When [photography] was first invented in the nineteenth century, people were fascinated by the realism of the camera even as they acknowledged the artifice of the pose. In contemporary American culture our sensibility has shifted. Now we are alive as never before to the artifice of images. We pride ourselves on our knowledge that the camera can lie, that pictures can be fabricated, packaged, and manipulated. We have even developed an appreciation for artifice, an appreciation of slick production values whether in political campaigns, beer commercials, or a favorite movie.
She cites a political cartoon from the recent campaign season which shows two country boys talking politics on the front porch of a run-down general store. One tells the other, "I like Buchanan's sound bites, but Clinton and Tsongas have slicker production values." When Adatto first published her preliminary findings about the brevity of sound bites in The New Republic in 1990, the article touched off an uproar. Television reporters and their bosses at first huffed and puffed that the study missed the point--that it wasn't how long someone spoke but what was said that was important. Their favorite example was the phrase "I love you" which, it was pointed out, takes less than three seconds to say and requires no elaboration.
Happily, by the time Campaign '92 rolled around, news people were having second thoughts, and even the most ardent defenders of network news coverage were conceding that whatever else was right or wrong about television's political coverage, stories in which sound bites averaged less than ten seconds were a disgrace and ought to be corrected. In fact, the author quotes me to that effect in this book, and we should pause here for a Truth in Packaging Announcement: Readers of this review should be aware that I generally agreed with Adatto's earlier conclusions, encouraged her as she was writing this book, and she has been kind enough to quote me in several passages. Reviewing it did present a multitude of temptations ("The author really drives home her point when she quotes me as saying ... etc.") which I have tried to resist, but nonetheless, this review should be judged accordingly.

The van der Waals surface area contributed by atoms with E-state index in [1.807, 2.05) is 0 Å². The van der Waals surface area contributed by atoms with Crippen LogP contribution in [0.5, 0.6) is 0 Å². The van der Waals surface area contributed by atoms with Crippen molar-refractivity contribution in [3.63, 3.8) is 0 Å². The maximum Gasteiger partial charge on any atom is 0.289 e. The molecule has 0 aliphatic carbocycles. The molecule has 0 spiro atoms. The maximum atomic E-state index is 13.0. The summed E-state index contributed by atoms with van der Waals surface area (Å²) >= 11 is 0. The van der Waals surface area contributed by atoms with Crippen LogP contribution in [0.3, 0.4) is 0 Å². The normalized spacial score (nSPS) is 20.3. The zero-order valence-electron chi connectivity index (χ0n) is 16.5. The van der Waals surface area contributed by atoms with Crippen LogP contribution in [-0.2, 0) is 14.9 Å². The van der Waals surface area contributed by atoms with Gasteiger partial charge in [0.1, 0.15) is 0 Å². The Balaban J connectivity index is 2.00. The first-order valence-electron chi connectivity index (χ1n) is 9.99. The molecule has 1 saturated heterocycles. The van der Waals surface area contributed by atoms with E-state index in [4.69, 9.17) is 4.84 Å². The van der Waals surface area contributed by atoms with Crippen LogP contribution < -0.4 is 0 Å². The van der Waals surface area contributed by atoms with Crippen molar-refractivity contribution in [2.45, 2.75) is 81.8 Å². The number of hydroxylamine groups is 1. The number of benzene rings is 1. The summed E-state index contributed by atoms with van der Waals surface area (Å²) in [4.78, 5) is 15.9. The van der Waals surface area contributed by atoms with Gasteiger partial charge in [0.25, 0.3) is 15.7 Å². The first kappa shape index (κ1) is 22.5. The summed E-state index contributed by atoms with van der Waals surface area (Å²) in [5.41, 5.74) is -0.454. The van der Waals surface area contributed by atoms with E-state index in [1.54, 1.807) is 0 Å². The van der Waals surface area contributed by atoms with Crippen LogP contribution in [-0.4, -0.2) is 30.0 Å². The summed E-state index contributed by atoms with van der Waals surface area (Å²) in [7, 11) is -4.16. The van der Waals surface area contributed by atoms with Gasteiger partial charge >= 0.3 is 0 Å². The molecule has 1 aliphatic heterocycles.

Asserting that professional image makers and spin doctors have become a powerful force in American politics is nothing new. But Adatto is alerting journalists and voters alike to just how powerful the image makers have become, how easily we can be seduced by their work, and how the emphasis of picture over substance has contributed to the deterioration of American political discourse.